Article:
The Senate Subcommittee on Justice Appropriations is well-pleased to be “on track” in clearing the backlog of unprocessed sexual assault kits. Before you break out the celebratory cupcakes, consider that “the track” requires nothing more than processing about 25 percent of the backlog in a year.
We don’t know how many rapists are eyeing their next victim, as opposed to sitting in jail, by reason of the rape kit backlog. But we do know that every kit represents a medical exam that goes on for up to six hours and can be almost as traumatic for victims as the crime itself.
Here are some highlights: You undress on a large paper sheet, the better to capture any hair or fiber evidence that falls from your body or clothing. You’re photographed naked from head to toe. You’re poked, probed and swabbed in your mouth, your anus and your genitals. On what is quite possibly the worst day of your life, you are trying to be a good citizen, and praying that the perp doesn’t get another crack at you or anyone else again, ever.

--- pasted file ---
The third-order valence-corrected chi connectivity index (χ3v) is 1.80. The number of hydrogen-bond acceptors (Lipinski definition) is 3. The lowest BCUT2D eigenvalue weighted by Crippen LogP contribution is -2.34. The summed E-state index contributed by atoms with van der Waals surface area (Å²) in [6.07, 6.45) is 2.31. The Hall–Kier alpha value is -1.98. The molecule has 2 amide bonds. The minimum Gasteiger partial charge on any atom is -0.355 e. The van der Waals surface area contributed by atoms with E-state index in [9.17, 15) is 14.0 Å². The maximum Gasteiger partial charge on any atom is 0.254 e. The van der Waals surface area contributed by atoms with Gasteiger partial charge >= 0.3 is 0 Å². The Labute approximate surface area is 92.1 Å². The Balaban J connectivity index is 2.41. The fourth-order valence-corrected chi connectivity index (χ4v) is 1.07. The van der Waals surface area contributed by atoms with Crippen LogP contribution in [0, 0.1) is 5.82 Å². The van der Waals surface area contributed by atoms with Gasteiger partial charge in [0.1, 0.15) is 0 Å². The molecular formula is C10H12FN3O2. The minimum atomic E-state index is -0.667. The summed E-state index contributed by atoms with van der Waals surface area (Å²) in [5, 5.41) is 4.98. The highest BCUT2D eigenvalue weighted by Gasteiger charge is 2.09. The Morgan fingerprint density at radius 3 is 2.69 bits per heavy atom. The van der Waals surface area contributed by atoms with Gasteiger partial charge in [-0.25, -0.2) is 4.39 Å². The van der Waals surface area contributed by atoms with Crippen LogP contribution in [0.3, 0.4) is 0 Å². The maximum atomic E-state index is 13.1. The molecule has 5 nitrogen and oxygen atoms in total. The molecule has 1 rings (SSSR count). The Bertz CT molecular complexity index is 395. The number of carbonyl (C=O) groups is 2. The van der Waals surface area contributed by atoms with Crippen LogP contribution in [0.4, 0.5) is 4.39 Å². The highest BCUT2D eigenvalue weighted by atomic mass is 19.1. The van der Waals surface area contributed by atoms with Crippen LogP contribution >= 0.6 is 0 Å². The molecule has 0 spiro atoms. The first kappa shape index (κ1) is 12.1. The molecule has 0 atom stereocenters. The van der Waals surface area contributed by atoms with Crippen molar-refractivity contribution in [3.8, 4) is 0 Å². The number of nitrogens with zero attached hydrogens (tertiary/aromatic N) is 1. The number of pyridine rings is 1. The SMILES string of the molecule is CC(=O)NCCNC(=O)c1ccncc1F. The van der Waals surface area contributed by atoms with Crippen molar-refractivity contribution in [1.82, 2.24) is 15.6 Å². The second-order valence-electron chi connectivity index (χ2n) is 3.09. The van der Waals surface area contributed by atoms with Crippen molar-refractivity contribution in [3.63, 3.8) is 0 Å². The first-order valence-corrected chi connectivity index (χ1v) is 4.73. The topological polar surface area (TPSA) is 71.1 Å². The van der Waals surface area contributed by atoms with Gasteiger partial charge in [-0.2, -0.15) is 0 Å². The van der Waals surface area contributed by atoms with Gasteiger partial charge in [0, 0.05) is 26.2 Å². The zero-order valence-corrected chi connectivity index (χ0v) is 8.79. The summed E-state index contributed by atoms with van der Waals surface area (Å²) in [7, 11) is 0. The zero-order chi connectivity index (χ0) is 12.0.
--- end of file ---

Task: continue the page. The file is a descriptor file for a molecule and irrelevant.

You never get called to testify because your kit is sitting on a shelf somewhere for months, or years, and when your government finally decides to get things “on track,” the track is three years long.
Florida is by no means the only state that insults crime victims and puts public safety at risk by failing to fund a crime lab that can keep up with the workload. Actor Mariska Hargitay of Law & Order: SVU founded a nonprofit and a few Twitter feeds aimed at comforting the victims of “sexually based offenses” and afflicting public officials who talk tough on crime, but won’t pick up the tab for the basic tools of the crime-fighting trade. The victims need all the comfort they can get. The public officials are, so far, impervious to embarrassment.